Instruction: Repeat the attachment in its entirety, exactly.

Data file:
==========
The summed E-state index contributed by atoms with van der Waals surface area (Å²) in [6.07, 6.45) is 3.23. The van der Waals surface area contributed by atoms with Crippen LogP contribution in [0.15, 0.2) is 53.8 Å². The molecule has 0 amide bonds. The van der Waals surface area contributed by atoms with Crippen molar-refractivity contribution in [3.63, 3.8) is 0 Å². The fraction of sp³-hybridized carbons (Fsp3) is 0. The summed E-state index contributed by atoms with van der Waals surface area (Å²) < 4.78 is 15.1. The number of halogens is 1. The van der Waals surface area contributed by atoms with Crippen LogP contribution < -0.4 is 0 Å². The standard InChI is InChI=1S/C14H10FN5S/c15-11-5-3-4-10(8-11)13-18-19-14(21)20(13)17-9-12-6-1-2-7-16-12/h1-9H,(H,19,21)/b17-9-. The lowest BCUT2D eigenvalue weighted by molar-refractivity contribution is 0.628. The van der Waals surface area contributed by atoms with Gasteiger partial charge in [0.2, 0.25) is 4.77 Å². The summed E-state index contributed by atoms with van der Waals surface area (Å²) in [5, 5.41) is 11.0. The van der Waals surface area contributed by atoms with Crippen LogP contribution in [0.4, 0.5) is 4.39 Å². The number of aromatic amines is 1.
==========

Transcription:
The summed E-state index contributed by atoms with van der Waals surface area (Å²) in [6.07, 6.45) is 3.23. The van der Waals surface area contributed by atoms with Crippen LogP contribution in [0.15, 0.2) is 53.8 Å². The molecule has 0 amide bonds. The van der Waals surface area contributed by atoms with Crippen molar-refractivity contribution in [3.63, 3.8) is 0 Å². The fraction of sp³-hybridized carbons (Fsp3) is 0. The summed E-state index contributed by atoms with van der Waals surface area (Å²) < 4.78 is 15.1. The number of halogens is 1. The van der Waals surface area contributed by atoms with Crippen LogP contribution < -0.4 is 0 Å². The standard InChI is InChI=1S/C14H10FN5S/c15-11-5-3-4-10(8-11)13-18-19-14(21)20(13)17-9-12-6-1-2-7-16-12/h1-9H,(H,19,21)/b17-9-. The lowest BCUT2D eigenvalue weighted by molar-refractivity contribution is 0.628. The van der Waals surface area contributed by atoms with Gasteiger partial charge in [0.2, 0.25) is 4.77 Å². The summed E-state index contributed by atoms with van der Waals surface area (Å²) in [5, 5.41) is 11.0. The van der Waals surface area contributed by atoms with Crippen LogP contribution in [0.4, 0.5) is 4.39 Å². The number of aromatic amines is 1.